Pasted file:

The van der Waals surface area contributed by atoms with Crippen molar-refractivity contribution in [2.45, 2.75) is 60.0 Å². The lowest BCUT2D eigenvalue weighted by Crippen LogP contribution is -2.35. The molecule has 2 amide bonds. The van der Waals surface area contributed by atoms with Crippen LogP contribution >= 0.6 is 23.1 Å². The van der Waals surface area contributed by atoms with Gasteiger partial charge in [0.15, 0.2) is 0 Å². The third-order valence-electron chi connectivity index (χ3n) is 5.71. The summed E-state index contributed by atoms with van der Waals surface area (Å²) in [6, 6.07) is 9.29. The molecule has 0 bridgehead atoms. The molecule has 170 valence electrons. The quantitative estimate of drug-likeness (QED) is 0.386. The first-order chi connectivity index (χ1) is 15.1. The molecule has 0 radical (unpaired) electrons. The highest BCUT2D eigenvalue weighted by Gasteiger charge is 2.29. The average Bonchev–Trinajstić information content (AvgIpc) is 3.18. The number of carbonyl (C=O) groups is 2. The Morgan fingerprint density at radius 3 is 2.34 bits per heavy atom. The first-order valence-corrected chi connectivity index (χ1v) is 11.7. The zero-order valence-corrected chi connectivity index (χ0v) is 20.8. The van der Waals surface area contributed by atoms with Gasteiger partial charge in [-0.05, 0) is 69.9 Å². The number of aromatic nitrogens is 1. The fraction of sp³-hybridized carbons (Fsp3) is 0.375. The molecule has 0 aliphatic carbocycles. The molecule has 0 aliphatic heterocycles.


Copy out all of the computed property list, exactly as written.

The van der Waals surface area contributed by atoms with Crippen molar-refractivity contribution in [2.45, 2.75) is 60.0 Å². The lowest BCUT2D eigenvalue weighted by Crippen LogP contribution is -2.35. The molecule has 2 amide bonds. The van der Waals surface area contributed by atoms with Crippen LogP contribution >= 0.6 is 23.1 Å². The van der Waals surface area contributed by atoms with Gasteiger partial charge in [0.15, 0.2) is 0 Å². The third-order valence-electron chi connectivity index (χ3n) is 5.71. The summed E-state index contributed by atoms with van der Waals surface area (Å²) in [6, 6.07) is 9.29. The molecule has 0 bridgehead atoms. The molecule has 170 valence electrons. The quantitative estimate of drug-likeness (QED) is 0.386. The first-order chi connectivity index (χ1) is 15.1. The molecule has 0 radical (unpaired) electrons. The highest BCUT2D eigenvalue weighted by Gasteiger charge is 2.29. The average Bonchev–Trinajstić information content (AvgIpc) is 3.18. The number of carbonyl (C=O) groups is 2. The Morgan fingerprint density at radius 3 is 2.34 bits per heavy atom. The first-order valence-corrected chi connectivity index (χ1v) is 11.7. The zero-order valence-corrected chi connectivity index (χ0v) is 20.8. The van der Waals surface area contributed by atoms with Gasteiger partial charge in [-0.05, 0) is 69.9 Å². The number of aromatic nitrogens is 1. The fraction of sp³-hybridized carbons (Fsp3) is 0.375. The molecule has 0 aliphatic carbocycles. The molecule has 0 aliphatic heterocycles.